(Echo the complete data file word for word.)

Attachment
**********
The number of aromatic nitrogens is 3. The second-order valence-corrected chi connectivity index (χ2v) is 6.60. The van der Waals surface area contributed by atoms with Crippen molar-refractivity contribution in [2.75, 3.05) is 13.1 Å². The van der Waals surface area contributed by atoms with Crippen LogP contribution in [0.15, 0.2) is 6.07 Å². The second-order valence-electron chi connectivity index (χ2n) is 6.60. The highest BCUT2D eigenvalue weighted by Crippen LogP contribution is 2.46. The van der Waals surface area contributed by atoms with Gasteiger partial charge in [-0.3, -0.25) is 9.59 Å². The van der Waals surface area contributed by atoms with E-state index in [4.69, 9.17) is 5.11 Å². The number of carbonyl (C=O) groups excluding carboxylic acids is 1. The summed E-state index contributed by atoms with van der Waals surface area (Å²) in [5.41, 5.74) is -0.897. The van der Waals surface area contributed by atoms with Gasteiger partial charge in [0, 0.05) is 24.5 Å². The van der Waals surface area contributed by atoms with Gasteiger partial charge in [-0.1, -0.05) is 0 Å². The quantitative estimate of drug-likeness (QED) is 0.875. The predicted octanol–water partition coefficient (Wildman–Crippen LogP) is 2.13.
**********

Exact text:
The number of aromatic nitrogens is 3. The second-order valence-corrected chi connectivity index (χ2v) is 6.60. The van der Waals surface area contributed by atoms with Crippen molar-refractivity contribution in [2.75, 3.05) is 13.1 Å². The van der Waals surface area contributed by atoms with Crippen LogP contribution in [0.15, 0.2) is 6.07 Å². The second-order valence-electron chi connectivity index (χ2n) is 6.60. The highest BCUT2D eigenvalue weighted by Crippen LogP contribution is 2.46. The van der Waals surface area contributed by atoms with Gasteiger partial charge in [-0.3, -0.25) is 9.59 Å². The van der Waals surface area contributed by atoms with E-state index in [4.69, 9.17) is 5.11 Å². The number of carbonyl (C=O) groups excluding carboxylic acids is 1. The summed E-state index contributed by atoms with van der Waals surface area (Å²) in [5.41, 5.74) is -0.897. The van der Waals surface area contributed by atoms with Gasteiger partial charge in [0, 0.05) is 24.5 Å². The van der Waals surface area contributed by atoms with Gasteiger partial charge in [-0.1, -0.05) is 0 Å². The quantitative estimate of drug-likeness (QED) is 0.875. The predicted octanol–water partition coefficient (Wildman–Crippen LogP) is 2.13.